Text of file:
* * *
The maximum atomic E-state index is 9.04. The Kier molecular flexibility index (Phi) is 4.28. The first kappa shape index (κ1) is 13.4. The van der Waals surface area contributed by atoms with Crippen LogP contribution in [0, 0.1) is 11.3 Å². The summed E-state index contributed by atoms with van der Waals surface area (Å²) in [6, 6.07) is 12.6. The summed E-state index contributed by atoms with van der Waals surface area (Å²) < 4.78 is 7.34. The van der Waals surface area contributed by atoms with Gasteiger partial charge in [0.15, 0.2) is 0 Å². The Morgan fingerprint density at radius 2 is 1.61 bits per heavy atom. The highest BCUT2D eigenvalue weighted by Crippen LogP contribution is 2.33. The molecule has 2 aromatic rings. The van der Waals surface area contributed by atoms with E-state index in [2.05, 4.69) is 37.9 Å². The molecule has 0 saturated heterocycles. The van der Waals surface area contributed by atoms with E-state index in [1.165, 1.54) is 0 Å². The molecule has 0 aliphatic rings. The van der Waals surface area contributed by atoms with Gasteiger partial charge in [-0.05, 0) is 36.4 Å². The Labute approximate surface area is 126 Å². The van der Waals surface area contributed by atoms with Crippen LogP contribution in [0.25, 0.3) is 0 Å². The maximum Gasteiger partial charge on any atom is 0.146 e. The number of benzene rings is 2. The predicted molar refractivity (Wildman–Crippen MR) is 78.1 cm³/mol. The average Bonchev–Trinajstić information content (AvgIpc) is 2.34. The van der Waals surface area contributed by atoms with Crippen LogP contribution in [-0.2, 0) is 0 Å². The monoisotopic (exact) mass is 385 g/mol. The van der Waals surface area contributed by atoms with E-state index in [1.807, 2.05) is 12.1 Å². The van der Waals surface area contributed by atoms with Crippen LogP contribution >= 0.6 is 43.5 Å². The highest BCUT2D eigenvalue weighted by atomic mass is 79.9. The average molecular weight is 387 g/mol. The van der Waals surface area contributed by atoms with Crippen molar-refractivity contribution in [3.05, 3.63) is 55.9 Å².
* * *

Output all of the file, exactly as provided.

The maximum atomic E-state index is 9.04. The Kier molecular flexibility index (Phi) is 4.28. The first kappa shape index (κ1) is 13.4. The van der Waals surface area contributed by atoms with Crippen LogP contribution in [0, 0.1) is 11.3 Å². The summed E-state index contributed by atoms with van der Waals surface area (Å²) in [6, 6.07) is 12.6. The summed E-state index contributed by atoms with van der Waals surface area (Å²) < 4.78 is 7.34. The van der Waals surface area contributed by atoms with Gasteiger partial charge in [0.15, 0.2) is 0 Å². The Morgan fingerprint density at radius 2 is 1.61 bits per heavy atom. The highest BCUT2D eigenvalue weighted by Crippen LogP contribution is 2.33. The molecule has 2 aromatic rings. The van der Waals surface area contributed by atoms with E-state index in [2.05, 4.69) is 37.9 Å². The molecule has 0 saturated heterocycles. The van der Waals surface area contributed by atoms with E-state index in [1.165, 1.54) is 0 Å². The molecule has 0 aliphatic rings. The van der Waals surface area contributed by atoms with Gasteiger partial charge in [-0.05, 0) is 36.4 Å². The Labute approximate surface area is 126 Å². The van der Waals surface area contributed by atoms with Crippen LogP contribution in [0.25, 0.3) is 0 Å². The maximum Gasteiger partial charge on any atom is 0.146 e. The number of benzene rings is 2. The predicted molar refractivity (Wildman–Crippen MR) is 78.1 cm³/mol. The average Bonchev–Trinajstić information content (AvgIpc) is 2.34. The van der Waals surface area contributed by atoms with Crippen LogP contribution in [-0.2, 0) is 0 Å². The monoisotopic (exact) mass is 385 g/mol. The van der Waals surface area contributed by atoms with E-state index in [1.807, 2.05) is 12.1 Å². The van der Waals surface area contributed by atoms with Crippen LogP contribution >= 0.6 is 43.5 Å². The highest BCUT2D eigenvalue weighted by atomic mass is 79.9. The average molecular weight is 387 g/mol. The van der Waals surface area contributed by atoms with Crippen molar-refractivity contribution in [3.05, 3.63) is 55.9 Å².